Throngs of Tool devotees lost their shit when guitarist Adam Jones told a few fans that the band’s new album was done and that it would be out soon – then he tacked on an excruciating “just kidding.”

But don’t hate the player, hate the game. The real reason why we’re not listening to a new Tool album is because the band is embroiled in an epically sloppy series of legal woes. There’s only so little the metal prog-rockers can do; it doesn’t look like the storm of suits and countersuits will end any time soon.

Back in 2007, an associate sued the band over due credit for some artwork. Tool thought their insurance company would have their back, however the company turned around and sued the band based on some technicalities in the case. Tool then countersued against the insurer’s claim and, seven years later, the band is still in the thick of it. Tool finally wanted to come clean to their fans in a new interview with Rolling Stone:

“The whole thing is really depressing,” Carey says. “The bad thing is it’s really time consuming. As we’ve gotten older and our priorities have changed, it’s hard to get the band on a good, solid schedule as it is. People have kids now. And there’s lots of other things that pop up. To throw this into the mix, it makes everything that much worse and stresses people out.”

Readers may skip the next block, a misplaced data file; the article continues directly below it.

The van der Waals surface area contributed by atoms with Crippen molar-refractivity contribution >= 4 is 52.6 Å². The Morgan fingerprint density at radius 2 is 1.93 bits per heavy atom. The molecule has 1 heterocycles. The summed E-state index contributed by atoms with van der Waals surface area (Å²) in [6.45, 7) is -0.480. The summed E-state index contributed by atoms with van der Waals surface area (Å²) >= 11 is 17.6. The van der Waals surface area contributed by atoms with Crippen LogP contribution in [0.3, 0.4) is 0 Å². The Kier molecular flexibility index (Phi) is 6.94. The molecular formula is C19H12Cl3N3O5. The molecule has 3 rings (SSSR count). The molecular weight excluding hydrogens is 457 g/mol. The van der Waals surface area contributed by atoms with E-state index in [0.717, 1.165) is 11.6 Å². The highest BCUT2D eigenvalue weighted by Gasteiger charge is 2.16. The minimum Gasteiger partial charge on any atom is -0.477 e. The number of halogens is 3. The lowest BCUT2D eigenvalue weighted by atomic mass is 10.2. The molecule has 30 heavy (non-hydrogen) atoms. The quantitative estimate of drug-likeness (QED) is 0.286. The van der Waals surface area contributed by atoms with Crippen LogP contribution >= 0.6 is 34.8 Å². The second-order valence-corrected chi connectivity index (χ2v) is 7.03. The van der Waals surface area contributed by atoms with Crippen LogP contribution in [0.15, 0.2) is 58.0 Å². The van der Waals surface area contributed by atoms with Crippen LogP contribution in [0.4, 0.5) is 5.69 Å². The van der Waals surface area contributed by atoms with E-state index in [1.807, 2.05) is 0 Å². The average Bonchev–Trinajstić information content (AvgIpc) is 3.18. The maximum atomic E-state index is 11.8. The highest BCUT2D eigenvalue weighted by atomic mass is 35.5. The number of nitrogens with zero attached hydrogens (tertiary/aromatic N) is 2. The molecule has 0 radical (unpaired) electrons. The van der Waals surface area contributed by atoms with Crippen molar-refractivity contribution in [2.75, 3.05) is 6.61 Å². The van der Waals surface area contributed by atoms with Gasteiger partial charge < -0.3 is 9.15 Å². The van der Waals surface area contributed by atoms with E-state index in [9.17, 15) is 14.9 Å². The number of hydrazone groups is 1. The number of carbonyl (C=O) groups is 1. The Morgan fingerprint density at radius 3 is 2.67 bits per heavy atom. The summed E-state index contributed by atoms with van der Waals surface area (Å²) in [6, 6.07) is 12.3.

“And it’s costing millions and millions and millions of dollars to defend us,” Jones adds. “And the fans are all going, 'We want a new Tool album. What the fuck?’ And you don’t want to pull people into your problems, because they don’t understand.

Despite the unfortunate legal scenario, the band is steadily writing music, described as “heavy” by Jones and drummer Danny Carey:

“Sometimes I feel we get a little too proggy or too into exploring time signatures but not getting heavy enough for my taste,” Jones says. “There are some good nose-bleeding riffs happening, and I’m really happy about that. It’s not out-of-the-gate crazy heavy, but there are these little journeys with nice paths that end up very heavy.”

“It’s all a little more 'metal’ sounding, if I may,” Carey says with a laugh. “I’m having fun drumming on it. There is one other song [beyond the 10-minute tune] that I would say is pretty much there. It’s another one that’s pretty gnarly with some good double-kick [drumming] going on in it.”

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